I’ve been looking at tons of online magazines over the last few years. And, it seemed to me that in each one there is a frustrating dissonance between what I like and dislike. This frustration spurred me on to produce my own creation among the countless photo zines mushrooming online – a place where I could feature, to the fullest extent, photographers and their work which I personally appreciate and admire.
The most difficult issue that I was confronted with was deciding on a concept for Underdogs. I have often discovered, with my many encounters with artists over the years, the reluctance or even dread that the interview or self analysis of work can produce in the mind of an individual. Sometimes, this comes from a photographer’s belief that the work speaks for itself, or that explanations can limit the imagination of the viewer’s own interpretation of the work, or they are bewildered with what to say about themselves. So I thought why not let them decide whether they like to write about themselves or their work? Contributors are given the option to explain their motivations, or to just leave their images as is.
The eleventh issue has been released in January 2017, and I’m very happy to receive positive feedback, and more subscribers. This gives me the energy to keep going on.
Isa Gelb
Isa Gelb
Isa Gelb
Isa Gelb
To see more of Isa Gelb’s pictures, visit her website. And while you’re at it, download a free issue of Underdogs.

Spatial Awareness

Between the 1970s and early 1990s, British photographer Joe Dilworth regularly peeked behind the iron curtain. His pictures are visual memories from a parallel society – and documents of a deep fascination.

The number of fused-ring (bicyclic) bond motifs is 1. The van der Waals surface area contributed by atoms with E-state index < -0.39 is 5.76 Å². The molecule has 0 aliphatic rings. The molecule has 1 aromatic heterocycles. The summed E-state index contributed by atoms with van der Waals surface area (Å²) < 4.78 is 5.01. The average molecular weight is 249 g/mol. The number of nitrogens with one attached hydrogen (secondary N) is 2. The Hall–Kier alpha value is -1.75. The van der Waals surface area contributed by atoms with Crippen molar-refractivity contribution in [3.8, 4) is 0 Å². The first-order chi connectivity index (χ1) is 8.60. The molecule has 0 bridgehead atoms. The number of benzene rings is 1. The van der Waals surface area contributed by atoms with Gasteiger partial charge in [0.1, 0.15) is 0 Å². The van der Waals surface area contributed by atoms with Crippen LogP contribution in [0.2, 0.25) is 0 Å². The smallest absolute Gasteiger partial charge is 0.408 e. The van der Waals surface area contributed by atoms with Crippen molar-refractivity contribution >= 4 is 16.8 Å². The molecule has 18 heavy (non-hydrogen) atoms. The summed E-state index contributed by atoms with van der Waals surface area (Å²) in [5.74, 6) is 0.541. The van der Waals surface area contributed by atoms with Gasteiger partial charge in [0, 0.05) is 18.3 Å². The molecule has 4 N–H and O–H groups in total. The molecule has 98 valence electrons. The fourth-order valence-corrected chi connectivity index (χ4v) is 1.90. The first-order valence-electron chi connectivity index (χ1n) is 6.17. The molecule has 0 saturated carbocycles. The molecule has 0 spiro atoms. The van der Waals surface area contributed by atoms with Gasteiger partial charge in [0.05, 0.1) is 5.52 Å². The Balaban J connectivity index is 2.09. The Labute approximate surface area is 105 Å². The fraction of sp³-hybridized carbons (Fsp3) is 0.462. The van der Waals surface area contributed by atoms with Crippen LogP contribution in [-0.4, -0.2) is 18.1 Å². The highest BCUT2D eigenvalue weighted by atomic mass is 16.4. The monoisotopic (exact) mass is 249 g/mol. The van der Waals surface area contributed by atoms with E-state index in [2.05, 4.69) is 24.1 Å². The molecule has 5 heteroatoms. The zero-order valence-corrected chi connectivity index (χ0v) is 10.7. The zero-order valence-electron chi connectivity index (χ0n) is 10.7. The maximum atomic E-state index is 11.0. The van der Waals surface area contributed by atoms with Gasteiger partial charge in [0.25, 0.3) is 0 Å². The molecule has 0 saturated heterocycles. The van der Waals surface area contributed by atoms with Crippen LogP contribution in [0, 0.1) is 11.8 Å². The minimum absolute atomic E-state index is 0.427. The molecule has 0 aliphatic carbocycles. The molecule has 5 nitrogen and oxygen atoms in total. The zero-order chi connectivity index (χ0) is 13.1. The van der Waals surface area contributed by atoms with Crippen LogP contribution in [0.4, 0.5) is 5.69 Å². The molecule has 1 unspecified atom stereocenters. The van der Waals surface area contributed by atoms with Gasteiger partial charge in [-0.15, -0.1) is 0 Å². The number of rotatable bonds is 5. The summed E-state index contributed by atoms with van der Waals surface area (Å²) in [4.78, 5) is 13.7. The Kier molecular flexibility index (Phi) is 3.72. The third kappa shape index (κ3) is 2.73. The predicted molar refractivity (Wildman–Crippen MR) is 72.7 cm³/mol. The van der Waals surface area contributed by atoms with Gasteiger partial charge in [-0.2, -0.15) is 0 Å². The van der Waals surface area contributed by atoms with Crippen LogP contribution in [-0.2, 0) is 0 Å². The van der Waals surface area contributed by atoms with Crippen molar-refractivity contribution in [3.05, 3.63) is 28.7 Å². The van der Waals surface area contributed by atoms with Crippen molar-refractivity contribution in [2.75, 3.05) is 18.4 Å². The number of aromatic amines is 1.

“As a kid, I used to get in trouble for staring at people,” says British photographer Joe Dilworth. In photography, he found a way to channel his curiosity – but without staying completely out of trouble.
In his youth, he had visited Czechoslovakia as part of a scouting exchange with the Pioneer movement – a experience so memorable that he wanted to repeat it. “You weren’t supposed to go… which exerted a huge pull on me,” he says.
After studying Fine Art at Saint Martins and Goldsmiths in London, Joe regularly returned to Eastern Europe, an area that was then still firmly behind the iron curtain.

Berlin, 1989

Budapest, 1986

Budapest, 1989

Joe’s photos from the time document everyday life in the region over several years. He made multiple trips to cities like Budapest, Prague, and East Berlin, where he shot photos on the streets. But his photos are less accurately described by their individual subjects than they are by their overall theme. Taken together, these photos all revolve around space: The open space these cities contain, how people fill it, and how public life takes a hold within it.
“Going there was a way of slipping back into the past,” Joe explains. “When I was growing up, post-war London was an underpopulated city, with lots of ruins and emptiness.” But taking pictures there was more than just an act of remembrance – it was also an investigation of the differences. “The world there was a mirror image to capitalism, everything worked in a completely different way.”
When the Cold War had ended, Joe returned to these places and took more pictures. Thanks to his remarkably consistent style, the more recent photos fit neatly with the older ones. In fact, it often becomes difficult to tell which decade the photos were taken in.

Berlin, 1996

Budapest, 2004

Moscow, 2000

Many photos resulted from the way Joe himself interacted with space: The Rolleiflex camera he continues to use takes pictures from a waist level: It’s a unique angle that gives even his contemporary pictures a certain vintage atmosphere. And shooting from below allows the photographer to get close to his subject: “It’s a submissive gesture,” Joe explains, “and it automatically makes you part of the environment without imposing on others.”
It’s the difference between looking and staring, if you will.

Berlin, 2009

Buadors, 2007

Joe Dilworth is a photographer from London. He studied Fine Art at Saint Martin’s College and Goldsmiths in London. He also spent several years playing as a drummer in several bands, including Stereolab. He now lives in the German capital, where he is one of the co-founders of the photography book store Bildband Berlin. See more of his work on his website and make sure to follow him on Instagram.
Many thanks to Maya Hristova for help on this piece.